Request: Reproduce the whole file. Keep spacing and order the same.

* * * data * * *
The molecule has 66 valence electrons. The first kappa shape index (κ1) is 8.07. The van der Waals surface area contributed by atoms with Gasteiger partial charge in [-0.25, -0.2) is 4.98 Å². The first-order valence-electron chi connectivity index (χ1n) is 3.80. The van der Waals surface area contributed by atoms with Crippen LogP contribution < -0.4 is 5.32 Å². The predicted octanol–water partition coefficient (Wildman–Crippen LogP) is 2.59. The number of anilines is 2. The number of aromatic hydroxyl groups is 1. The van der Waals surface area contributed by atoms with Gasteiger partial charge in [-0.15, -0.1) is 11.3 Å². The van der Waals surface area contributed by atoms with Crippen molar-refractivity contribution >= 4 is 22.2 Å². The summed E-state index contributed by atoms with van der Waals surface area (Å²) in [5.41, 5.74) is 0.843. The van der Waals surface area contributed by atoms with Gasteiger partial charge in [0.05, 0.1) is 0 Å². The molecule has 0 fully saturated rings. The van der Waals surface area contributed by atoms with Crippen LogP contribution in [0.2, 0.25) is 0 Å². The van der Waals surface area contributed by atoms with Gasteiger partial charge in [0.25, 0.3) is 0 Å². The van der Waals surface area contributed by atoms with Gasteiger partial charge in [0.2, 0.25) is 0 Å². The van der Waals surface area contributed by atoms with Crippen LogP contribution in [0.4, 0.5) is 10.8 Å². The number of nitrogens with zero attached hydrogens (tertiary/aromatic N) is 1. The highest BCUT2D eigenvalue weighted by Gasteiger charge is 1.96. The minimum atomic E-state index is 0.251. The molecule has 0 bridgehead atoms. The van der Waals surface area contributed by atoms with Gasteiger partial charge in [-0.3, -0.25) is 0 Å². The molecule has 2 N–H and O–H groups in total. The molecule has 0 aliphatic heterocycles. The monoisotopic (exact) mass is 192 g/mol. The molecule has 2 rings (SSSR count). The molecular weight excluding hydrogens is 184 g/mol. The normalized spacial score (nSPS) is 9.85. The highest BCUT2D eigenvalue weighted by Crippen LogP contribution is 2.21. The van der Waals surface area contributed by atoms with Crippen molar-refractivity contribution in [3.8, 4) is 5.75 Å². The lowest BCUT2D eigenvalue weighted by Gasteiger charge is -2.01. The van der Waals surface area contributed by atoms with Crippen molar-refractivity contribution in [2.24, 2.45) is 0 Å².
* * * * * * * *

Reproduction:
The molecule has 66 valence electrons. The first kappa shape index (κ1) is 8.07. The van der Waals surface area contributed by atoms with Gasteiger partial charge in [-0.25, -0.2) is 4.98 Å². The first-order valence-electron chi connectivity index (χ1n) is 3.80. The van der Waals surface area contributed by atoms with Crippen LogP contribution < -0.4 is 5.32 Å². The predicted octanol–water partition coefficient (Wildman–Crippen LogP) is 2.59. The number of anilines is 2. The number of aromatic hydroxyl groups is 1. The van der Waals surface area contributed by atoms with Gasteiger partial charge in [-0.15, -0.1) is 11.3 Å². The van der Waals surface area contributed by atoms with Crippen molar-refractivity contribution >= 4 is 22.2 Å². The summed E-state index contributed by atoms with van der Waals surface area (Å²) in [5.41, 5.74) is 0.843. The van der Waals surface area contributed by atoms with Gasteiger partial charge in [0.05, 0.1) is 0 Å². The molecule has 0 fully saturated rings. The van der Waals surface area contributed by atoms with Crippen LogP contribution in [0.2, 0.25) is 0 Å². The van der Waals surface area contributed by atoms with Gasteiger partial charge in [0.25, 0.3) is 0 Å². The van der Waals surface area contributed by atoms with Gasteiger partial charge in [0.2, 0.25) is 0 Å². The van der Waals surface area contributed by atoms with Crippen LogP contribution in [0.4, 0.5) is 10.8 Å². The number of nitrogens with zero attached hydrogens (tertiary/aromatic N) is 1. The highest BCUT2D eigenvalue weighted by Gasteiger charge is 1.96. The minimum atomic E-state index is 0.251. The molecule has 0 bridgehead atoms. The van der Waals surface area contributed by atoms with Gasteiger partial charge in [-0.3, -0.25) is 0 Å². The molecule has 2 N–H and O–H groups in total. The molecule has 0 aliphatic heterocycles. The monoisotopic (exact) mass is 192 g/mol. The molecule has 2 rings (SSSR count). The molecular weight excluding hydrogens is 184 g/mol. The normalized spacial score (nSPS) is 9.85. The highest BCUT2D eigenvalue weighted by Crippen LogP contribution is 2.21. The van der Waals surface area contributed by atoms with Crippen molar-refractivity contribution in [3.8, 4) is 5.75 Å². The lowest BCUT2D eigenvalue weighted by Gasteiger charge is -2.01. The van der Waals surface area contributed by atoms with Crippen molar-refractivity contribution in [2.24, 2.45) is 0 Å².